Design: Longitudinal, descriptive study.

Participants: 2 66 241 patients from 11 NQRs and 49 169 participants from the general population were included in the study.

Primary And Secondary Outcome Measures: Proportions of problems reported in the five EQ-5D-3L dimensions, EQ VAS scores of participants' own health and proportions of participants and mean/median EQ VAS score in the Paretian Classification of Health Change (PCHC) categories.

Results: In most of the included registers, and the general population, problems with pain/discomfort were the most frequently reported at baseline and at 1-year follow-up. Mean EQ VAS score (SD) ranged from 45.2 (22.4) among disc hernia patients to 88.1 (15.3) in wrist and hand fracture patients at baseline. They ranged from 48.9 (20.9) in pulmonary fibrosis patients to 83.3 (17.4) in wrist and hand fracture patients at follow-up. The category of PCHC, improvement in at least one dimension without deterioration in any other, accounted for the highest proportion in several diagnoses, corresponding with highest improvement in mean EQ VAS score.

Conclusions: The study documented self-reported health of several different patient groups using the EQ-5D-3L in comparing with the general population. This demonstrated the important role of patient-reported outcomes in routine clinical care, to assess and follow-up health status and progress within different groups of patients. The EQ-5D-3L descriptive system and EQ VAS have an important role in providing a 'common denominator', allowing comparisons across NQRs and specific diagnoses.

Trial Registration Number: ClinicalTrials.gov (NCT04359628).
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http://dx.doi.org/10.1136/bmjopen-2020-048176DOI Listing
http://www.ncbi.nlm.nih.gov/pmc/articles/PMC8739074PMC
January 2022

Breast Cancer Diagnostics, Therapy, and Outcomes in Sub-Saharan Africa: A Population-Based Registry Study.

J Natl Compr Canc Netw 2021 Dec 29:1-11. Epub 2021 Dec 29.

3Institute of Medical Epidemiology, Biostatistics and Informatics, Martin-Luther-University Halle-Wittenberg, Halle, Germany.

Background: Breast cancer (BC) is the most common cancer in sub-Saharan Africa (SSA). However, little is known about the actual therapy received by women with BC and their survival outcome at the population level in SSA. This study aims to describe the cancer-directed therapy received by patients with BC at the population level in SSA, compare these results with the NCCN Harmonized Guidelines for SSA (NCCN Harmonized Guidelines), and evaluate the impact on survival.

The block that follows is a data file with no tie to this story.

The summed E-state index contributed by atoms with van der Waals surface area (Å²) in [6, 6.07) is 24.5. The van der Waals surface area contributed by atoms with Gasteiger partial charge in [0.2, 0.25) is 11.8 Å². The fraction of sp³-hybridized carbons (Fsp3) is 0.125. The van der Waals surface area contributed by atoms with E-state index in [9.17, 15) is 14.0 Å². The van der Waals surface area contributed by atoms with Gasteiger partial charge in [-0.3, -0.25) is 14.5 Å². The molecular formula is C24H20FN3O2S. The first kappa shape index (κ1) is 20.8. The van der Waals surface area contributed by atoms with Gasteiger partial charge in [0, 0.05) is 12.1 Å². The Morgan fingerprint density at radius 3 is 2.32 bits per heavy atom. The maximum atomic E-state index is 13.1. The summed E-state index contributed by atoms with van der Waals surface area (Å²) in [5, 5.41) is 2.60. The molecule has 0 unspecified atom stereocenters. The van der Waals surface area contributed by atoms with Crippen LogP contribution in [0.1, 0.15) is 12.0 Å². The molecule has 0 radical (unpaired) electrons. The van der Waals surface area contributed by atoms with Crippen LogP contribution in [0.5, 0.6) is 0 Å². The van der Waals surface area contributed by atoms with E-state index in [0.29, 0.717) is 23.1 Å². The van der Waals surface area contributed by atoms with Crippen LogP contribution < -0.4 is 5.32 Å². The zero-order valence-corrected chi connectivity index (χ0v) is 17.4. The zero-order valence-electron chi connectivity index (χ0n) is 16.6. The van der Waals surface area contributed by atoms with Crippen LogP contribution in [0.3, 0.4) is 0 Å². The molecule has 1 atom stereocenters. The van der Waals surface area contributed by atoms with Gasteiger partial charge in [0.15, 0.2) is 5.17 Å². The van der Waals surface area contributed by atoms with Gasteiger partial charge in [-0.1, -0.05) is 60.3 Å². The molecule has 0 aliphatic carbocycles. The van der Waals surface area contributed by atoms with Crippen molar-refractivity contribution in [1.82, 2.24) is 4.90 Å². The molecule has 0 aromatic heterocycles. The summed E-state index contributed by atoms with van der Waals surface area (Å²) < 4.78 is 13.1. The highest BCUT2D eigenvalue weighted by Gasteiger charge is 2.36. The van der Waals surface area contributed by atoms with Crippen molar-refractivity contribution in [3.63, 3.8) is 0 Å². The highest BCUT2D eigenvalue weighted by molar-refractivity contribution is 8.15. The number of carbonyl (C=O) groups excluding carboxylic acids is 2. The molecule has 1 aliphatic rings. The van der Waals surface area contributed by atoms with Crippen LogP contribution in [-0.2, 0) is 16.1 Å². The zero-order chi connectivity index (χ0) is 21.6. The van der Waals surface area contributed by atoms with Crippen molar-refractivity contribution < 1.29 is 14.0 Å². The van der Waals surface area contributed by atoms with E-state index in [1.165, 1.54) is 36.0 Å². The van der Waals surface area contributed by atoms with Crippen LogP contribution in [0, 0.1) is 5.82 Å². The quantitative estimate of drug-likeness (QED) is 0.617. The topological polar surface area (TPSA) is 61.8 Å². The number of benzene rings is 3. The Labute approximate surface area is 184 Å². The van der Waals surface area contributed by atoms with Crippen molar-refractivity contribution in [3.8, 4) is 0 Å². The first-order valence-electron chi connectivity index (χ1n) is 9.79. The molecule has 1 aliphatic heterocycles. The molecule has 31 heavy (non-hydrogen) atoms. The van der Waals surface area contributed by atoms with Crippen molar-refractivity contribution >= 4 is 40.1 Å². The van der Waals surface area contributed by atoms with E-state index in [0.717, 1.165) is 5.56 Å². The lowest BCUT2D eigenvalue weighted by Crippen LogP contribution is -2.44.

Methods: Random samples of patients with BC (≥40 patients per registry), diagnosed from 2009 through 2015, were drawn from 11 urban population-based cancer registries from 10 countries (Benin, Congo, Cote d'Ivoire, Ethiopia, Kenya, Mali, Mozambique, Namibia, Uganda, and Zimbabwe). Active methods were used to update the therapy and outcome data of diagnosed patients ("traced patients"). Excess hazards of death by therapy use were modeled in a relative survival context.

Results: A total of 809 patients were included. Additional information was traced for 517 patients (63.8%), and this proportion varied by registry. One in 5 traced patients met the minimum diagnostic criteria (cancer stage and hormone receptor status known) for use of the NCCN Harmonized Guidelines. The hormone receptor status was unknown for 72.5% of patients. Of the traced patients with stage I-III BC (n=320), 50.9% received inadequate or no cancer-directed therapy. Access to therapy differed by registry area. Initiation of adequate therapy and early-stage diagnosis were the most important determinants of survival.

Conclusions: Downstaging BC and improving access to diagnostics and care are necessary steps to increase guideline adherence and improve survival for women in SSA. It will also be important to strengthen health systems and facilities for data management in SSA to facilitate patient follow-up and disease surveillance.
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http://dx.doi.org/10.6004/jnccn.2021.7011DOI Listing
December 2021

A way to explore the existence of "immortals" in cancer registry data - An illustration using data from ICBP SURVMARK-2.

Cancer Epidemiol 2022 02 24;76:102085. Epub 2021 Dec 24.

Department of Medical Epidemiology and Biostatistics, Karolinska Institutet, Stockholm, Sweden; Department of Health Sciences, University of Leicester, Leicester, United Kingdom.

Background: Accurately recorded vital status of individuals is essential when estimating cancer patient survival. When deaths are ascertained by linkage with vital statistics registers, some may be missed, and such individuals will wrongly appear to be long-term survivors, and survival will be overestimated. Interval-specific relative survival that levels off above one indicates that the survival among the cancer patients is better than expected, which could be due to the presence of immortals.

Methods: We included colon cancer cases diagnosed in 1995-1999 within the 19 jurisdictions in seven countries participating in ICBP SURVMARK-2, with follow-up information available until end-2015. Interval-specific relative survival was estimated for each year following diagnosis, by country and age group at diagnosis.

Results: The interval-specific relative survival levels off at 1 for all countries and age groups, with two exceptions: for the age group diagnosed at age 75 years and above in Ireland, and, to a lesser extent, in New Zealand.

Conclusion: Overall, a subset of immortals are not apparent in the early years within the ICBP SURVMARK-2 study, except for possibly in Ireland. We suggest this approach as one strategy of exploring the existence of immortals, and to be part of routine checks of cancer registry data.
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http://dx.doi.org/10.1016/j.canep.2021.102085DOI Listing
February 2022